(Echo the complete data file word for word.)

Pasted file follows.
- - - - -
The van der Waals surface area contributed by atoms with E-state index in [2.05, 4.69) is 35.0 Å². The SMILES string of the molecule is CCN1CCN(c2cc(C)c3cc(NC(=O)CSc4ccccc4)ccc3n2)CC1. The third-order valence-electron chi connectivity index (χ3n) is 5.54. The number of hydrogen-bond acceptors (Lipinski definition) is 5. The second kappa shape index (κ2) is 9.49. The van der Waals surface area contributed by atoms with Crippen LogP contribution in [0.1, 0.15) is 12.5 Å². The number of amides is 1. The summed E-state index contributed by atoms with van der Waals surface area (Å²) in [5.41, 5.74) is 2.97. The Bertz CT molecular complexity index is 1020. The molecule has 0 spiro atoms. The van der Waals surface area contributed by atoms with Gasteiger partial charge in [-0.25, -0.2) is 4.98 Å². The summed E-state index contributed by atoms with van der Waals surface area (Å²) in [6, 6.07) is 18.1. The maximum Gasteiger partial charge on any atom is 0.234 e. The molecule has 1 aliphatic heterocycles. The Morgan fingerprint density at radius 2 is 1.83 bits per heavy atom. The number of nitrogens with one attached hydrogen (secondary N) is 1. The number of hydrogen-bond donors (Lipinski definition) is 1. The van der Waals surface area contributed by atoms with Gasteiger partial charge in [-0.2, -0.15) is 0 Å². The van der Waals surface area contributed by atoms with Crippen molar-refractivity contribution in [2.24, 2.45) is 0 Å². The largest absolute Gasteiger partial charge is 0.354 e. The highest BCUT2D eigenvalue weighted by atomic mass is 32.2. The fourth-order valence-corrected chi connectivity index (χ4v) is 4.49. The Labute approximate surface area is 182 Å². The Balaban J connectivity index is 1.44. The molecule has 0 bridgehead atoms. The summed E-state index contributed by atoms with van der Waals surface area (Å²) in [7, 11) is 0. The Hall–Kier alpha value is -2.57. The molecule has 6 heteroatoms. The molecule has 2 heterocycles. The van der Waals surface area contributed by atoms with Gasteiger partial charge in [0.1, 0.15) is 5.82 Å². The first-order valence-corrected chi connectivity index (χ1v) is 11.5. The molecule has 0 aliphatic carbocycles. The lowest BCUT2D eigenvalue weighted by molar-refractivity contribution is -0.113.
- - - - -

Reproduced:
The van der Waals surface area contributed by atoms with E-state index in [2.05, 4.69) is 35.0 Å². The SMILES string of the molecule is CCN1CCN(c2cc(C)c3cc(NC(=O)CSc4ccccc4)ccc3n2)CC1. The third-order valence-electron chi connectivity index (χ3n) is 5.54. The number of hydrogen-bond acceptors (Lipinski definition) is 5. The second kappa shape index (κ2) is 9.49. The van der Waals surface area contributed by atoms with Crippen LogP contribution in [0.1, 0.15) is 12.5 Å². The number of amides is 1. The summed E-state index contributed by atoms with van der Waals surface area (Å²) in [5.41, 5.74) is 2.97. The Bertz CT molecular complexity index is 1020. The molecule has 0 spiro atoms. The van der Waals surface area contributed by atoms with Gasteiger partial charge in [-0.25, -0.2) is 4.98 Å². The summed E-state index contributed by atoms with van der Waals surface area (Å²) in [6, 6.07) is 18.1. The maximum Gasteiger partial charge on any atom is 0.234 e. The molecule has 1 aliphatic heterocycles. The Morgan fingerprint density at radius 2 is 1.83 bits per heavy atom. The number of nitrogens with one attached hydrogen (secondary N) is 1. The number of hydrogen-bond donors (Lipinski definition) is 1. The van der Waals surface area contributed by atoms with Gasteiger partial charge in [-0.2, -0.15) is 0 Å². The van der Waals surface area contributed by atoms with Crippen molar-refractivity contribution in [2.24, 2.45) is 0 Å². The largest absolute Gasteiger partial charge is 0.354 e. The highest BCUT2D eigenvalue weighted by atomic mass is 32.2. The fourth-order valence-corrected chi connectivity index (χ4v) is 4.49. The Labute approximate surface area is 182 Å². The Balaban J connectivity index is 1.44. The molecule has 0 bridgehead atoms. The summed E-state index contributed by atoms with van der Waals surface area (Å²) in [7, 11) is 0. The Hall–Kier alpha value is -2.57. The molecule has 6 heteroatoms. The molecule has 2 heterocycles. The van der Waals surface area contributed by atoms with Gasteiger partial charge in [0.1, 0.15) is 5.82 Å². The first-order valence-corrected chi connectivity index (χ1v) is 11.5. The molecule has 0 aliphatic carbocycles. The lowest BCUT2D eigenvalue weighted by molar-refractivity contribution is -0.113.